He was inviting me to Him precisely because I was poor, naked, and blind; and He didn’t mind. Those who didn’t feel their need didn’t really need Jesus. They had thought that Jesus picked them because they were good, because they were such a great remnant, people doing all kinds of good work! They are religious and think they have a lot of spiritual stuff—all the good books, the doctrines, the religious traditions, schools, and hospitals but have lost focus on what was missing from all this: Jesus in the heart.
 
Jesus knew that they needed to feel that they were lost. Poor, blind, and naked people don’t have the resources to dig themselves out of their condition. I discovered that. And we miss the beauty that He wants us to see—that of coming to us to sit and eat. He really wants to be close to us.
 
That is the beauty of the Laodicean message. It is honesty for Christians. It is the perfect message for people who embrace orthodoxy, who feel smug in their religious symbols, routines, and practices; and who have a pretense of religion, a form of godliness, but do not have the deep relationship—the power—of His presence.
 
The Laodicean message is about a God who supplies. Isaiah 55:1 reminds us to come and buy food and drink without money. This is the truth that God is the provider. He has provided the lamb. Those who think religion is about making sacrifices to God miss the reality of true religion. True religion is a reminder that only God makes the sacrifice that counts. If we think we can make our way back to God, our faith is not a faith that has been tried. Only He can bridge the chasm that separates. He came to our house. Our simple work is to say yes (and even that is a gift of God).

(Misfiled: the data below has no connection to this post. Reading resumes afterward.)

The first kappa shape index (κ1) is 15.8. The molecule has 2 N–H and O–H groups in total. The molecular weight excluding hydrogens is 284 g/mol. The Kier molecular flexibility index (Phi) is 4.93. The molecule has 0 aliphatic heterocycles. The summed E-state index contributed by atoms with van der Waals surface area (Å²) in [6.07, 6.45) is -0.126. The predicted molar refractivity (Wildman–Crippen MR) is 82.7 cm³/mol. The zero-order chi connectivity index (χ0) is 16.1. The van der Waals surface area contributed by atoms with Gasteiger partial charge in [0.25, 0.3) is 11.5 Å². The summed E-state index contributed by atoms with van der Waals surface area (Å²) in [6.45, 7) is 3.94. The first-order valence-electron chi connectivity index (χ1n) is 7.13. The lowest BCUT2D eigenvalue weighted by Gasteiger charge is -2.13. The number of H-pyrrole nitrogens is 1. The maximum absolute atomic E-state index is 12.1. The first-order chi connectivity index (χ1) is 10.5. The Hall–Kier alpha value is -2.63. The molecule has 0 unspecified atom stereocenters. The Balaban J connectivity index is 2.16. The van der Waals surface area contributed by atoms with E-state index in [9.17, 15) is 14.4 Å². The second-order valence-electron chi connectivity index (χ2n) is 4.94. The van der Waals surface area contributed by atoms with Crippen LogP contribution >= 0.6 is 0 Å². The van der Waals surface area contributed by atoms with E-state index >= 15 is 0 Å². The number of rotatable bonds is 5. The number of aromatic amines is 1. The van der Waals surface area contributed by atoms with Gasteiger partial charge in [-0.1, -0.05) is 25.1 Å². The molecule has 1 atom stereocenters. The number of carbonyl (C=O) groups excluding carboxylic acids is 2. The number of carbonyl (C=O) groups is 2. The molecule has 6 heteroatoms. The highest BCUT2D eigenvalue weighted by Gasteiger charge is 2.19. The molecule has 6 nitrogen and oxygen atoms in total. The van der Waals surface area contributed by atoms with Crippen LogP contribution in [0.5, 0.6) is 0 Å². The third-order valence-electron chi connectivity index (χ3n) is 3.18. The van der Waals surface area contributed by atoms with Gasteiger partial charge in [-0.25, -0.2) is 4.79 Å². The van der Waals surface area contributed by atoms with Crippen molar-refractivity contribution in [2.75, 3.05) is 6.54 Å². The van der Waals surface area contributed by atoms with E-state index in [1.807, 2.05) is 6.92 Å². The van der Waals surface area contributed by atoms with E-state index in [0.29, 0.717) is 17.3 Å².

Time for Radical Christians
The message to Laodicea is the everlasting gospel, the three angels’ message, delivered to our door. It is a message for our UPS and FedEx generation. It doesn’t even wait for us to come to church. It meets us where we are.
 
The fact that this message is about the gospel is what makes it serious. Like Jacob’s ladder linking heaven to earth, grace is a message that effectively brings us back to God by showing how God comes to us where we are, where we live. He comes all the way to us. To reject such a radical grace is to reject the only hope we have for getting hot with Jesus. Herein lies the judgment of the people. It is time for a decision.
 
What is wrong with the Laodicean church is that it believes it has God, yet it doesn’t have the real God. There is no way into our hearts except by a choice on our part to accept that ravishing voice knocking on the other side. Anything less than a heartfelt decision to be embraced by His lavish love will produce only lukewarm results. No, it is time to be radical and cry out, “Yes, love me, Jesus!”
 
The Jesus of the Laodicean message is more than God at the doorstep as a pizza man. He wants to love us. He brings the food, the gifts (gold and clothes), and an eye of love (eye salve). He is everything we need. This message is a wonderful message from God. So, who is getting in the way of your saying yes? I believe it is Satan.